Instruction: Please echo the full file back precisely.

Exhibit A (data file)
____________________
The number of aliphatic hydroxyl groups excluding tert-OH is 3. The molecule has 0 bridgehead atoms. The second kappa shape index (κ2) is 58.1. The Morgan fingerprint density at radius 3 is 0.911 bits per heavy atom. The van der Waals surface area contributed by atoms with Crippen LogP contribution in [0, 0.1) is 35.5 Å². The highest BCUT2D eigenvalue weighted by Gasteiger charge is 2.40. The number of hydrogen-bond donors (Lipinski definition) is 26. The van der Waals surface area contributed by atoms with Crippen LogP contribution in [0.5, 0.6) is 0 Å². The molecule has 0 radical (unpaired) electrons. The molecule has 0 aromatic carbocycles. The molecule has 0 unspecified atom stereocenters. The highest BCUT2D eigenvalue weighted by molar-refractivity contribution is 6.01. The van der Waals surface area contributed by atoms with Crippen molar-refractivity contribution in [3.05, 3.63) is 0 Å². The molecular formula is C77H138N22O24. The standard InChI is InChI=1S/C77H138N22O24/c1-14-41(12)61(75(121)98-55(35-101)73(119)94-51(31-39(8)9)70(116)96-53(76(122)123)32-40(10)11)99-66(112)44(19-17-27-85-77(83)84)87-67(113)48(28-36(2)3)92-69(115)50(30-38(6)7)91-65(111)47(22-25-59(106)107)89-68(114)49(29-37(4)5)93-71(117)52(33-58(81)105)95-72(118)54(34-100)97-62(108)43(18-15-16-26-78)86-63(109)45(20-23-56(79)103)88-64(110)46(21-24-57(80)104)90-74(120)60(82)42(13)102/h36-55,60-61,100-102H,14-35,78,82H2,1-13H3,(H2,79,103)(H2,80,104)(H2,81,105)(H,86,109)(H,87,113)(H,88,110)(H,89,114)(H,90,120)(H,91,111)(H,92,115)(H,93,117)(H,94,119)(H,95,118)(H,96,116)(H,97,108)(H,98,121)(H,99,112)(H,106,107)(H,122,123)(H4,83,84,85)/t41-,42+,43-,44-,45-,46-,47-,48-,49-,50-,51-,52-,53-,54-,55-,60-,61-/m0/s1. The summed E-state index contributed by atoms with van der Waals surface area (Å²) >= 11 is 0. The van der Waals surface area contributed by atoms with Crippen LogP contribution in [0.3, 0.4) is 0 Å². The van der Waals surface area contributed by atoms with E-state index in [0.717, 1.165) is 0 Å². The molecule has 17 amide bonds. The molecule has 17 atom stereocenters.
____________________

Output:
The number of aliphatic hydroxyl groups excluding tert-OH is 3. The molecule has 0 bridgehead atoms. The second kappa shape index (κ2) is 58.1. The Morgan fingerprint density at radius 3 is 0.911 bits per heavy atom. The van der Waals surface area contributed by atoms with Crippen LogP contribution in [0, 0.1) is 35.5 Å². The highest BCUT2D eigenvalue weighted by Gasteiger charge is 2.40. The number of hydrogen-bond donors (Lipinski definition) is 26. The van der Waals surface area contributed by atoms with Crippen LogP contribution in [0.5, 0.6) is 0 Å². The molecule has 0 radical (unpaired) electrons. The molecule has 0 aromatic carbocycles. The molecule has 0 unspecified atom stereocenters. The highest BCUT2D eigenvalue weighted by molar-refractivity contribution is 6.01. The van der Waals surface area contributed by atoms with Crippen molar-refractivity contribution in [3.05, 3.63) is 0 Å². The molecular formula is C77H138N22O24. The standard InChI is InChI=1S/C77H138N22O24/c1-14-41(12)61(75(121)98-55(35-101)73(119)94-51(31-39(8)9)70(116)96-53(76(122)123)32-40(10)11)99-66(112)44(19-17-27-85-77(83)84)87-67(113)48(28-36(2)3)92-69(115)50(30-38(6)7)91-65(111)47(22-25-59(106)107)89-68(114)49(29-37(4)5)93-71(117)52(33-58(81)105)95-72(118)54(34-100)97-62(108)43(18-15-16-26-78)86-63(109)45(20-23-56(79)103)88-64(110)46(21-24-57(80)104)90-74(120)60(82)42(13)102/h36-55,60-61,100-102H,14-35,78,82H2,1-13H3,(H2,79,103)(H2,80,104)(H2,81,105)(H,86,109)(H,87,113)(H,88,110)(H,89,114)(H,90,120)(H,91,111)(H,92,115)(H,93,117)(H,94,119)(H,95,118)(H,96,116)(H,97,108)(H,98,121)(H,99,112)(H,106,107)(H,122,123)(H4,83,84,85)/t41-,42+,43-,44-,45-,46-,47-,48-,49-,50-,51-,52-,53-,54-,55-,60-,61-/m0/s1. The summed E-state index contributed by atoms with van der Waals surface area (Å²) >= 11 is 0. The van der Waals surface area contributed by atoms with Crippen LogP contribution in [0.3, 0.4) is 0 Å². The van der Waals surface area contributed by atoms with E-state index in [0.717, 1.165) is 0 Å². The molecule has 17 amide bonds. The molecule has 17 atom stereocenters.